When watching biopics, I am never quite sure what to think. It is tempting, no doubt, to write off the life you are viewing as separate and distinct from your own- a story to enjoy and a person to admire, pity, or fear. I think, however, it is impossible to do so entirely. You see, in every life we witness, in every character we come to know, be they real or imagined, I believe we see a piece of ourselves and a reflection on a part or the whole of society
Howl tells the story of the life, or at least a piece of the life, of Allen Ginsberg, the 1950s Beat Poet who gained fame after writing the poem of the same title. I must admit I was largely unfamiliar with Ginsberg’s groundbreaking piece and his life prior to seeing Howl. I actually came across the movie after doing a Netflix search for movies in which Jon Hamm has a role (never underestimate the awesome discoveries that can occur when searching for Jon Hamm roles!)
Howl seems to be as much a love letter to the life of Ginsberg as it does to his poem. The movie is infused with the words from Howl, spoken by a solemn yet enthusiastic James Franco in a smoky, ill lit coffee shop full of young adults in the 1950s. We are treated to not only flashbacks on Ginsberg’s life, but to present day musings by the poet, dramatic cartoon imaginings of the images his words inspire, and quite importantly, sterile and perfunctory scenes taken place in the room of a courthouse where the fate of Howl’s publisher is to be decided on the grounds that he deliberately published obscene and pornographic material.
One of the stronger points of Howl is the almost effortless weaving in and out of Ginsberg’s actual work; it acts like a thread that anchors the scene transitions between Ginsberg’s apartment, the smoky coffee house, and the courtroom where the work’s fate is decided. The courtroom itself is a reminder of the wall through which Ginsberg is trying to break through- filled with men in three piece suits, women in hats and pearls, and a brightness that gives it the feeling of an operating room. David Strathairn has a strong performance as the prosecuting attorney, although I would have liked to see his discomfort with the subject matter far more apparent. Perhaps he should have taken his cue from our dear Republican politicians who find it so prudent to angrily rail against today’s “obscenities.”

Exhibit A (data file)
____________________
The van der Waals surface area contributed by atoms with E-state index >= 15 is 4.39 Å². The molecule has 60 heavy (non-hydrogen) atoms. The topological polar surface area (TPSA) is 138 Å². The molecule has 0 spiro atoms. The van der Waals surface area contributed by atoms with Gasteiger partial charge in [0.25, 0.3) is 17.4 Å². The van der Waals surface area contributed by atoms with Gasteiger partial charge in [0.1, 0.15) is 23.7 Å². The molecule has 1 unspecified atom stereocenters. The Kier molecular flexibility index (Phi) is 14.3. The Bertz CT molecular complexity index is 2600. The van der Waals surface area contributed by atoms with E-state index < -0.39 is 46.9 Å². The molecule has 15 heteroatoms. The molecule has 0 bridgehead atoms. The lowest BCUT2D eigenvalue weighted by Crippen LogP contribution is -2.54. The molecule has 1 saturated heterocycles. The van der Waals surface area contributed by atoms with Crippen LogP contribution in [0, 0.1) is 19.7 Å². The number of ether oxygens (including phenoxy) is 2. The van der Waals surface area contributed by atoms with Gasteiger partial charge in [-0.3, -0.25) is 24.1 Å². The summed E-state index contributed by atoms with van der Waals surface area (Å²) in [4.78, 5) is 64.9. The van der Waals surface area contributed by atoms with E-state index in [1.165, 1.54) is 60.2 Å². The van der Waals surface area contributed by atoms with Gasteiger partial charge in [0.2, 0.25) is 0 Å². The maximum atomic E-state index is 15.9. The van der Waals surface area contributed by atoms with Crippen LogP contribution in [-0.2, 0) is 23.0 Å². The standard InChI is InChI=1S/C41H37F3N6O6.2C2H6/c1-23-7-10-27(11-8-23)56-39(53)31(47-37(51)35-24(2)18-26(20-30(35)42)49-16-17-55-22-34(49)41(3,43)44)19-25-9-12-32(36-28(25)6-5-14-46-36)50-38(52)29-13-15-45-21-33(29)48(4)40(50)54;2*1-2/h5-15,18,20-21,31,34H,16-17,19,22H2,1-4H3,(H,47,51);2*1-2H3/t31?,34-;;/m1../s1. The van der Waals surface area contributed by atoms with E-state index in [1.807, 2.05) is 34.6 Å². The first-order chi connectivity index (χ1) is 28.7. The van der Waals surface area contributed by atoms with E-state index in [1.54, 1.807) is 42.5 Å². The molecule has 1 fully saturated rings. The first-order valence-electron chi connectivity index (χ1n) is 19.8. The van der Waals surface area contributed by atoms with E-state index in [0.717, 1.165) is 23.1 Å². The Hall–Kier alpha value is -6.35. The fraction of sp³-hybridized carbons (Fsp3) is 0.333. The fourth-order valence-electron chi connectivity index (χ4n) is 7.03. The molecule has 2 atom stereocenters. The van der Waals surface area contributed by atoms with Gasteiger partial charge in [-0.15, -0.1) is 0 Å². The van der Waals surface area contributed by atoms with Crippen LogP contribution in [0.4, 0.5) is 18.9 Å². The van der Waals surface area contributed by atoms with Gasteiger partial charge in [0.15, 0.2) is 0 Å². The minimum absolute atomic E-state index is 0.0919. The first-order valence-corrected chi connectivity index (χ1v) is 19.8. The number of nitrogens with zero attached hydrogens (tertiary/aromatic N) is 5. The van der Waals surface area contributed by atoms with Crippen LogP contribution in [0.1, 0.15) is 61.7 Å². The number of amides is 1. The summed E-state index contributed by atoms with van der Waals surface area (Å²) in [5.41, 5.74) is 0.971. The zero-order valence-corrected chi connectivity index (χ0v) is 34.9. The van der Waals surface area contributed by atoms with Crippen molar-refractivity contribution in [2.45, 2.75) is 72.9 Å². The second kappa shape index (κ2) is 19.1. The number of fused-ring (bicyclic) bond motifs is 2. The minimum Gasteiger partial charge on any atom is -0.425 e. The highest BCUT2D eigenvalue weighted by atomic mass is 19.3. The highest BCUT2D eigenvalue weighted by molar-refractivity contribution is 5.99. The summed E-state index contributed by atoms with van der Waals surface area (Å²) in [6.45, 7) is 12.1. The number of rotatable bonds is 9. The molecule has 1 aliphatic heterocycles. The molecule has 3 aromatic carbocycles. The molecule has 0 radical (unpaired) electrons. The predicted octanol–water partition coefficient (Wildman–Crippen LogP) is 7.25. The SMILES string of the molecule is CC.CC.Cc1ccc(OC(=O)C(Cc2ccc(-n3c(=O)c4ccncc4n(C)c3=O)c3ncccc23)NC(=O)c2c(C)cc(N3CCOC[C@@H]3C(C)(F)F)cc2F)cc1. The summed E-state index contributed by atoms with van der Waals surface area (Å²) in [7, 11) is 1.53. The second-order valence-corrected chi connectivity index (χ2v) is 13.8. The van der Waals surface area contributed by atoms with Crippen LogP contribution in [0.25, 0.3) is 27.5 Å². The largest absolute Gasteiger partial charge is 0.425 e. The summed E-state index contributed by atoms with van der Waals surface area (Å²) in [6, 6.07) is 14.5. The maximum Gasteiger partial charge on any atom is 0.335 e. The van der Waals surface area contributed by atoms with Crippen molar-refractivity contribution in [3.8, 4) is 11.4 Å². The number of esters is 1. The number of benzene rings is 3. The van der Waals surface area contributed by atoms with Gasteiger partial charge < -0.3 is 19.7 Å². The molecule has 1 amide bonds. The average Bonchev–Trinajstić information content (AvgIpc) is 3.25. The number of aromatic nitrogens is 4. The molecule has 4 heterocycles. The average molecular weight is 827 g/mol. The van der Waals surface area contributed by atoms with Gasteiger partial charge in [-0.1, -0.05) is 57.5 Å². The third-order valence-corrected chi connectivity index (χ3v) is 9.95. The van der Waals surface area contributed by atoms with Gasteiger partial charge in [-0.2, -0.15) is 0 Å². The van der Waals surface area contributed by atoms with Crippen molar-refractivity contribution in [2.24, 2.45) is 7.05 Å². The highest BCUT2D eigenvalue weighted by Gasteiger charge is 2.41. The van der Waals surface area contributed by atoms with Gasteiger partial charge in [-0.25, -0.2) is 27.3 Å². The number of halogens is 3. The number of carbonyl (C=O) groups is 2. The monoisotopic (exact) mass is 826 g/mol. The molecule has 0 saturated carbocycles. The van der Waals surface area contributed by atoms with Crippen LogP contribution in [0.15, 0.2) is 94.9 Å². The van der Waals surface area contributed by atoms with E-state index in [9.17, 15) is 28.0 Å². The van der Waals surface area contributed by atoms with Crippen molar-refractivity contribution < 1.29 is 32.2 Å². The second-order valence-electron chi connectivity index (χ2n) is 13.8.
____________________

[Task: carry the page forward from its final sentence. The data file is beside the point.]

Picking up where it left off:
Although it is a movie that centers on the so-called “obscenities” and free-spirited beings that were almost bursting through the seams of the 1950s, it is also one that is very much about our own time. Ginsberg, at least as portrayed by James Franco, seems to be a delicate soul who was, at least for much of his life, trapped in the fears of normalcy and deathly afraid of being seen as anything different. His story is a symbol for much of the youth of today’s generation, scared into submission over identities not yet deemed normal by the high-holy standards of American life. But even more than this, Howl, both in movie and in poetry, slams the point home about the importance of free expression and openness of ideas. These are themes that are timeless, and Ginsberg’s original poem is the paramount representation of the importance of breaking the mold, forging paths, and cherishing new ideas. These ideas come to a head near the end of Howl with an eloquent and timely monologue given by Howl’s defense attorney Jake Ehrlich, played as always with cool confidence and a righteous ease by Jon Hamm.
“The battle of censorship will not be finally settled by your honor’s decision, but you will either add to liberal-educated thinking, or by your decision you will add fuel to the fire of ignorance. Let there be light. Let there be honesty. Let there be no running from non-existent destroyers of morals. Let there be honest understanding.”
It’s important to note that, as far as I know, all of the scenes that took place in the court room, including this one, were directly lifted from the transcripts of the trial.
Given today’s political climate, this film spoke very deeply to me. It always amazes me how much we as human beings (and perhaps most of all Americans) seem to repeat the mistakes of our past. Howl serves as a reminder not only of the groundbreaking work of Allen Ginsberg, but what his work and his life meant for changing the course of American thinking on what counts as “normal” and “socially desirable.”
Pairs well with: A good craft IPA like Bell’s Two Hearted or Mad Hatter New Holland